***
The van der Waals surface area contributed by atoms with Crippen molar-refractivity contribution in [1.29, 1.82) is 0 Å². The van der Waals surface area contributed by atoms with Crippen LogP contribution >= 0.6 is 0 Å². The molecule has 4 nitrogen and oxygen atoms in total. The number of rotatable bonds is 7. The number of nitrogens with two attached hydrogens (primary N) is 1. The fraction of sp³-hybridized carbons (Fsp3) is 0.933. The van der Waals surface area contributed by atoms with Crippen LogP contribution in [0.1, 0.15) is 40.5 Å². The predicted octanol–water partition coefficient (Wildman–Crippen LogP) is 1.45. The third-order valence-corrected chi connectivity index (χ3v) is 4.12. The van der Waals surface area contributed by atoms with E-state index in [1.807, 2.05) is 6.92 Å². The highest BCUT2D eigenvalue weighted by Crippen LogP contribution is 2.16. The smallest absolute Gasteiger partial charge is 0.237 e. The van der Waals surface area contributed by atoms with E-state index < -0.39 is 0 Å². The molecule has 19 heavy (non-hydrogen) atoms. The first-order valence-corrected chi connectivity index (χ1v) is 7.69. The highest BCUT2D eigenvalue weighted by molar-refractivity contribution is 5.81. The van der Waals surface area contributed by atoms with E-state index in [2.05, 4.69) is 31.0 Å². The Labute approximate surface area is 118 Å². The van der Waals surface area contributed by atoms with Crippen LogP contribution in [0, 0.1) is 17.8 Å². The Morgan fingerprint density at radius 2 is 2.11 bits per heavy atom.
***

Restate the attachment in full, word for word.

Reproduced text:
The van der Waals surface area contributed by atoms with Crippen molar-refractivity contribution in [1.29, 1.82) is 0 Å². The van der Waals surface area contributed by atoms with Crippen LogP contribution >= 0.6 is 0 Å². The molecule has 4 nitrogen and oxygen atoms in total. The number of rotatable bonds is 7. The number of nitrogens with two attached hydrogens (primary N) is 1. The fraction of sp³-hybridized carbons (Fsp3) is 0.933. The van der Waals surface area contributed by atoms with Crippen LogP contribution in [0.1, 0.15) is 40.5 Å². The predicted octanol–water partition coefficient (Wildman–Crippen LogP) is 1.45. The third-order valence-corrected chi connectivity index (χ3v) is 4.12. The van der Waals surface area contributed by atoms with E-state index in [1.807, 2.05) is 6.92 Å². The highest BCUT2D eigenvalue weighted by Crippen LogP contribution is 2.16. The smallest absolute Gasteiger partial charge is 0.237 e. The van der Waals surface area contributed by atoms with E-state index < -0.39 is 0 Å². The molecule has 19 heavy (non-hydrogen) atoms. The first-order valence-corrected chi connectivity index (χ1v) is 7.69. The highest BCUT2D eigenvalue weighted by molar-refractivity contribution is 5.81. The van der Waals surface area contributed by atoms with E-state index in [2.05, 4.69) is 31.0 Å². The Labute approximate surface area is 118 Å². The van der Waals surface area contributed by atoms with Crippen LogP contribution in [0, 0.1) is 17.8 Å². The Morgan fingerprint density at radius 2 is 2.11 bits per heavy atom.